One of the common techniques of the Genetic Engineering industry is called “Stacking”, or combining several traits into one variety to try to achieve multiple benefits. I’m not sure if it works, but the same thought pattern can be applied to our compost, with results that don’t need to be studied for a decade or two to determine if they are indeed dangerous. We will be looking at and discussing several of these techniques, all of which can be “Stacked”, or combined to achieve greater benefits. Some of these techniques are common use in the garden, and will have similar effects in the compost pile.

Mineralization- If you’ve followed the previous soil building blog posts, you understand the importance of adding minerals to your garden soil, and the incredible benefits it has. For those who haven’t read it, read Mineral Restoration of Your Garden Soil for the first part and Mineral Restoration of Your Garden Soil Part II for the second. Adding a broad based mineral supplement to your compost will kick-start the decomposition and feeding of the microorganisms, and give them a powerful, healthy start. This will carry over when you apply the compost to your garden, as the remainder of the minerals and trace elements will benefit the garden soil, your plants, veggies and ultimately- you.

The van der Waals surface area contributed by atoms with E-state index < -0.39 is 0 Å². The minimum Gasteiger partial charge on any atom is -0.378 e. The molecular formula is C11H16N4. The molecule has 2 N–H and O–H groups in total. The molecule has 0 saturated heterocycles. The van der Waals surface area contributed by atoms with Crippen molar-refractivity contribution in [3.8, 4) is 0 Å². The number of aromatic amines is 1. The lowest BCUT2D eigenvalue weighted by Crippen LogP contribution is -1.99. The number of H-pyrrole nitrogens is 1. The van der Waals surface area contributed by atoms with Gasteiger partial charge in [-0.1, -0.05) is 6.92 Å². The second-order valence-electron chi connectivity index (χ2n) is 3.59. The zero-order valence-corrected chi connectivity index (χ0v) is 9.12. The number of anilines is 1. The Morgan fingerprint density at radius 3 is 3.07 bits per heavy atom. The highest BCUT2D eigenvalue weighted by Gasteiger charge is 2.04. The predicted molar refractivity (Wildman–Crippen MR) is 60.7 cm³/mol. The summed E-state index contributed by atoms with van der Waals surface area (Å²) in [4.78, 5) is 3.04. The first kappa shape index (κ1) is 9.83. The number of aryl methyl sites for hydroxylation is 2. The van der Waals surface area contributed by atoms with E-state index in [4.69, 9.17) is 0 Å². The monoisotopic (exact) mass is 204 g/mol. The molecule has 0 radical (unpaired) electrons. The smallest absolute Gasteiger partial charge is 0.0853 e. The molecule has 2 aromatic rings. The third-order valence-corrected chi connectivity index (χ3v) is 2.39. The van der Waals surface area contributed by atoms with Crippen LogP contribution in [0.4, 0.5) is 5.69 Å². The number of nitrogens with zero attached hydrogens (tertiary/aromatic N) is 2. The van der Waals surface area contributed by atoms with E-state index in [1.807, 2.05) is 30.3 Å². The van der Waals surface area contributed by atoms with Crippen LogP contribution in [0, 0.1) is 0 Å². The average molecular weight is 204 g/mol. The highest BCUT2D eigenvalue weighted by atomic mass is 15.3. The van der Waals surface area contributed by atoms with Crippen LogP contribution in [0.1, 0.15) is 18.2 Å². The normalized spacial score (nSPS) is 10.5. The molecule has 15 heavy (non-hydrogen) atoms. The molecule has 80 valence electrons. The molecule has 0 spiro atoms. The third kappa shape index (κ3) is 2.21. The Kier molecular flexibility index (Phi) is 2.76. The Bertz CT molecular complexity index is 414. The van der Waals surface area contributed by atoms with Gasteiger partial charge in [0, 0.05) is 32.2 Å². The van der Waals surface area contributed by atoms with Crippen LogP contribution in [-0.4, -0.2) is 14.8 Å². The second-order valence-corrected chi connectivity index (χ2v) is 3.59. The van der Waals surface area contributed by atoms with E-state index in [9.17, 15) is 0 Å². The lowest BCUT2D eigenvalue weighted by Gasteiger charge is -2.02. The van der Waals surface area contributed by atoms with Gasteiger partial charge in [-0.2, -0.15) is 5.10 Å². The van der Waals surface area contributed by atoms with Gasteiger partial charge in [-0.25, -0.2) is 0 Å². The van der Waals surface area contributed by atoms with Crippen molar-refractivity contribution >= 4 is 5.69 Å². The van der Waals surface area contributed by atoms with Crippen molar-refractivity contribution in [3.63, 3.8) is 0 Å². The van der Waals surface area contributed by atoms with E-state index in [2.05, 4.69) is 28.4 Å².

Mycorrhizal Fungi- An ancient microscopic group of fungi that develop symbiotic relationships with about 90% of crop species. They colonize in and around the roots and root hairs, sending out hyphae- strands that are about 1/25 the diameter of a human hair- into the surrounding soil anywhere from 15 to 25 inches. This increases the nutrient “reach” of the plant from 10x to sometimes 100x! Mycorrhizae create enzymes to mobilize and release phosphorus, nitrogen, zinc, iron, calcium, magnesium, manganese, sulfur and several other nutrients from the soil and transport them to the roots of the host plant. They also produce antibiotic and other defensive compounds that fight damaging root diseases by other fungi and bacteria.